Though my grandma, Marlene, was a force to be reckoned with (and did many good deeds, most unheralded), she is not part of the canon of saints. She was not Mother Teresa, or Hilda of Bingen, or Bridget of Sweden.
It is for people like Marlene that the church gives us All Souls Day.
Today, the 2nd of November, is a day for remembering and honoring “all the faithful departed.”
I do not presume to assert that my grandma, saintly as she was, is worthy of being a canonized saint celebrated the world over throughout time. And I do assert that there are people who are worthy of being remembered throughout time, their stories celebrated the world over.
We approach church tradition with humility and reverence, we recognize the innate wisdom and the Holy-Spirit-gifting of those who have come before us. Personally, I prefer the image of sitting at their feet, rather than standing on their shoulders. We are, all of us, on level ground at the foot of the cross — where gathers the communion of saints, the great cloud of witnesses (Hebrews 12:1) — and as St. Paul the Apostle himself says, of sinners, I am the foremost (1 Timothy 1:15).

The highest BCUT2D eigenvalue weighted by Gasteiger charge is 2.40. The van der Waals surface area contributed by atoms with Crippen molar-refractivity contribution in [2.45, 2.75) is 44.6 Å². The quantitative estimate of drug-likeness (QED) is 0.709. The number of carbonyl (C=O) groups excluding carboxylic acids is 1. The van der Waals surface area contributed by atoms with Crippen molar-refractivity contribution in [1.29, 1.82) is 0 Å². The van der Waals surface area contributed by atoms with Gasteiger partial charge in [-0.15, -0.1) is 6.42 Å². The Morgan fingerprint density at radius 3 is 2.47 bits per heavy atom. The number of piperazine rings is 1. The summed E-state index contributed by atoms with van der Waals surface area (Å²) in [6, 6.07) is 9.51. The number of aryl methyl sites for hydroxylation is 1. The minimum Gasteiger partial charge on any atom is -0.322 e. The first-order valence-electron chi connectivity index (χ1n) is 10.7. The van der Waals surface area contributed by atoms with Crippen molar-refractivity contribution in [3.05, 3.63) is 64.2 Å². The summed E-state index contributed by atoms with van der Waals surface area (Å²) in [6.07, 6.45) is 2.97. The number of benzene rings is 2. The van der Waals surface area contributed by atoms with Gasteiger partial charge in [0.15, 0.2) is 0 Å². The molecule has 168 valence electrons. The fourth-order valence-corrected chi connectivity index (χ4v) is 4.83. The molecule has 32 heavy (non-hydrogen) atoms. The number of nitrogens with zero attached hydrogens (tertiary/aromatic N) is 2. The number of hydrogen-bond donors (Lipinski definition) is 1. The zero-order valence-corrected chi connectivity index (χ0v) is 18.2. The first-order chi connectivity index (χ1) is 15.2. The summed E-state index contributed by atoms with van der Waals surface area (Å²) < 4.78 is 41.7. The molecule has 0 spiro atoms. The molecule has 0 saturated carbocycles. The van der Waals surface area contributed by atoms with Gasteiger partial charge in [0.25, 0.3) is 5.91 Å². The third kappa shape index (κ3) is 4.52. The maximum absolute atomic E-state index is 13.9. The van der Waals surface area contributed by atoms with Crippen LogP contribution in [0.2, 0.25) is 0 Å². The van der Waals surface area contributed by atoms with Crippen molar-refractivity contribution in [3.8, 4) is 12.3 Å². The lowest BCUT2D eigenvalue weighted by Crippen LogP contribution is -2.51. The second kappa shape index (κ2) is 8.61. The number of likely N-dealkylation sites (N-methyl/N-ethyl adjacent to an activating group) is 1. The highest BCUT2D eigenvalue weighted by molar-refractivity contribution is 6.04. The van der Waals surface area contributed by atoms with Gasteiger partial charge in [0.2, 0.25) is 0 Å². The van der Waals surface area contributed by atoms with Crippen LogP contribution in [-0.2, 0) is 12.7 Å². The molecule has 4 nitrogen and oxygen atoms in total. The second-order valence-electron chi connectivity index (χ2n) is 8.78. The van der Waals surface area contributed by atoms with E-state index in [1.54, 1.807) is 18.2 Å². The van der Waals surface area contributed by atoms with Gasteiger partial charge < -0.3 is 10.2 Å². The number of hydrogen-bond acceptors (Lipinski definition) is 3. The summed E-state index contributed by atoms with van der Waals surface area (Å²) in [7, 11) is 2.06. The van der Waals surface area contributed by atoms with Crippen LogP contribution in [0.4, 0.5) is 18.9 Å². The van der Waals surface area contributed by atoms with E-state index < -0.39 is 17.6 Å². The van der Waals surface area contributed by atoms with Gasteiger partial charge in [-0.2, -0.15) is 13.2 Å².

The only thing we have to boast in is our ignorance and sinfulness — let us not grab titles of wisdom and honor and innovation and freedom for ourselves. It reminds me of the parable of the one who takes a seat much higher than he ought, and is asked to move down the table when the really important people come.
Our relationship to the Communion of Saints and the Souls of all the Faithful Departed, is always one of bowed head and open heart, ready to receive instruction, reproof, revelation, direction, and we pray, grace.